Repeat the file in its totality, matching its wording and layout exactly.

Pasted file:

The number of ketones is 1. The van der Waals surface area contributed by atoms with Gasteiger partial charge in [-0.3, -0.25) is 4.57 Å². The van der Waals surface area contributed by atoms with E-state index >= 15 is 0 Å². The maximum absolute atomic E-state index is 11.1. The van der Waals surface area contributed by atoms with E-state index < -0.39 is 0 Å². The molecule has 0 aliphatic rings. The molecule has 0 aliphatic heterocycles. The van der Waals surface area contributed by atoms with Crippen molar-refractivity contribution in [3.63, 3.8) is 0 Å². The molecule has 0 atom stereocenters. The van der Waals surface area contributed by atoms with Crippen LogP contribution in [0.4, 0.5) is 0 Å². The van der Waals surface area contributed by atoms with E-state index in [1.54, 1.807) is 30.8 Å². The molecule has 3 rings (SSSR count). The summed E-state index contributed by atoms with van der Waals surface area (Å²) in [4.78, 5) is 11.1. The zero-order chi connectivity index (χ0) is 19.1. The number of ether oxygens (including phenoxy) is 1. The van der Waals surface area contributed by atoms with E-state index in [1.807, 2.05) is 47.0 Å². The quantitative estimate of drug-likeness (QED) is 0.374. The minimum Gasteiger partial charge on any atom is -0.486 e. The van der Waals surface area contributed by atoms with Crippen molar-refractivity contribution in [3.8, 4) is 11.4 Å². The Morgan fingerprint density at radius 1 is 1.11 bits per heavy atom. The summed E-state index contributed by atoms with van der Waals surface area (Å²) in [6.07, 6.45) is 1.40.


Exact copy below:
The number of ketones is 1. The van der Waals surface area contributed by atoms with Gasteiger partial charge in [-0.3, -0.25) is 4.57 Å². The van der Waals surface area contributed by atoms with E-state index >= 15 is 0 Å². The maximum absolute atomic E-state index is 11.1. The van der Waals surface area contributed by atoms with E-state index < -0.39 is 0 Å². The molecule has 0 aliphatic rings. The molecule has 0 aliphatic heterocycles. The van der Waals surface area contributed by atoms with Crippen molar-refractivity contribution in [3.63, 3.8) is 0 Å². The molecule has 0 atom stereocenters. The van der Waals surface area contributed by atoms with Crippen LogP contribution in [0.4, 0.5) is 0 Å². The van der Waals surface area contributed by atoms with E-state index in [1.54, 1.807) is 30.8 Å². The molecule has 3 rings (SSSR count). The summed E-state index contributed by atoms with van der Waals surface area (Å²) in [4.78, 5) is 11.1. The zero-order chi connectivity index (χ0) is 19.1. The number of ether oxygens (including phenoxy) is 1. The van der Waals surface area contributed by atoms with E-state index in [1.807, 2.05) is 47.0 Å². The quantitative estimate of drug-likeness (QED) is 0.374. The minimum Gasteiger partial charge on any atom is -0.486 e. The van der Waals surface area contributed by atoms with Crippen molar-refractivity contribution in [3.8, 4) is 11.4 Å². The Morgan fingerprint density at radius 1 is 1.11 bits per heavy atom. The summed E-state index contributed by atoms with van der Waals surface area (Å²) in [6.07, 6.45) is 1.40.